The impact of the schemes as well as corrective measures however, can only be gauged through a change in the amount of NPAs in the coming years.


Still paying off student loans? Don’t hold out for forgiveness

Everyone with debt from student loans loves the idea of a forgiveness program. College is more expensive than it’s ever been. Thanks to excessively high-interest rates, even graduates who completed their studies would benefit from such a program. The reality, however, isn’t as good as it sounds. Student loan forgiveness programs have strict qualification requirements that most people can’t meet.

If you’ve stopped paying back your student loans because you heard about a forgiveness program, it’s time to reconsider and start making those payments.

Why student loan forgiveness programs are desirable

Student loan forgiveness programs exist to wipe away debt carried by some former students. Forgiveness programs are few and have tough qualifications. Unlike personal debt, it’s not easy to eliminate student loan debt without paying it off.

People want forgiveness programs because standard debt reduction strategies don’t apply to student loans. Consolidation loans, for example, are one of the best ways to eliminate debt and reduce interest rates, but student loan debt can’t be consolidated. There’s also no statute of limitations on student loan debt – it will follow you forever.

Forgiveness programs aren’t working as intended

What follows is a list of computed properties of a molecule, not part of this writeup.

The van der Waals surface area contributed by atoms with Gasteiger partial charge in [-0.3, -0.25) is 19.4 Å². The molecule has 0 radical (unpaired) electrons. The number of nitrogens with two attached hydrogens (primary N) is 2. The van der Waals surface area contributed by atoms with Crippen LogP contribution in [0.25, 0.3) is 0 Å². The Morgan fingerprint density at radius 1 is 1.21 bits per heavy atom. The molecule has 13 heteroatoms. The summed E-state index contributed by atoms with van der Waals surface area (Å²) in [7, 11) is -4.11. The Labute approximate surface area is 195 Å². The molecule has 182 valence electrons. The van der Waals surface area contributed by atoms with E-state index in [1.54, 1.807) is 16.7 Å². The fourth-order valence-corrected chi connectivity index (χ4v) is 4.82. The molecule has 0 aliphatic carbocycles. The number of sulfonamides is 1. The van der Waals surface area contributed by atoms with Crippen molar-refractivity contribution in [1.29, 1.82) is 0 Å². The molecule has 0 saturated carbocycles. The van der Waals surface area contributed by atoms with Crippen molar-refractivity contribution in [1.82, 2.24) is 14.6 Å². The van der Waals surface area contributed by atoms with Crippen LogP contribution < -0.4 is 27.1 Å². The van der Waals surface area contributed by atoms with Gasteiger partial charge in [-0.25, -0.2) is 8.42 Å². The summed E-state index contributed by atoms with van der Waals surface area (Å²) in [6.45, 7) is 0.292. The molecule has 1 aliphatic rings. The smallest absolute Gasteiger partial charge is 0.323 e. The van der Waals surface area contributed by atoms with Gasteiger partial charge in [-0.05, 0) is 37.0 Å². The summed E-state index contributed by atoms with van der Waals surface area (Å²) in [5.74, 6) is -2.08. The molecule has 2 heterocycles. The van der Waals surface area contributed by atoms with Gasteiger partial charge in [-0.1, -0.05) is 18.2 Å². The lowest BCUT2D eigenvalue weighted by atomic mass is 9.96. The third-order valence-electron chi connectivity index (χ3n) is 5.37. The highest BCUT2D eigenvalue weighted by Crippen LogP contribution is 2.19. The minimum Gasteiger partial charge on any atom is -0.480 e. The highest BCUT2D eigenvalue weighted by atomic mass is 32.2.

The idea of forgiving student loans is wonderful, but unfortunately, it’s not working as planned.

The most well-known forgiveness program is the Public Service Loan Forgiveness program signed into law in 2007. This program was created to forgive the debts of public servants working for the government and non-profit organizations.

The goal of the PSLF program is to help borrowers with high levels of debt to pursue their careers without debt hanging over their heads. Unfortunately, this program has yet to make good on its promises. As of December 2018, only 206 applicants out of 41,000 have been approved for the PSLF program, which essentially means there’s a 99% rejection rate. The reason? Strict requirements that were rarely, if ever, communicated to borrowers.

To qualify for this program, borrowers must:

• Have a direct federal loan (not indirect)

• Be enrolled in an approved repayment plan (some repayment plans don’t qualify)

• Be employed in a government job or work for a 501(c)(3)

• Have made 120 payments on time (not necessarily consecutive) with one catch

Borrowers who regularly paid more than their required minimum payment may be out of luck due to the way those payments are processed in the system. Making higher payments puts borrowers in paid-ahead status, which pushes out the due date of their next payment, which then disqualifies that payment as an on-time payment in the eyes of PSLF.

In other words, say you have $300 due on January 10, and you pay on time, but you pay $500 instead. You’re put into paid-ahead status, and your next due date might be February 25. Say you pay another $500 on time by February 25. That payment is considered late because the previous payment pushed the due date out. Your next payment will be considered late as well because you’ll be put in paid-ahead status again.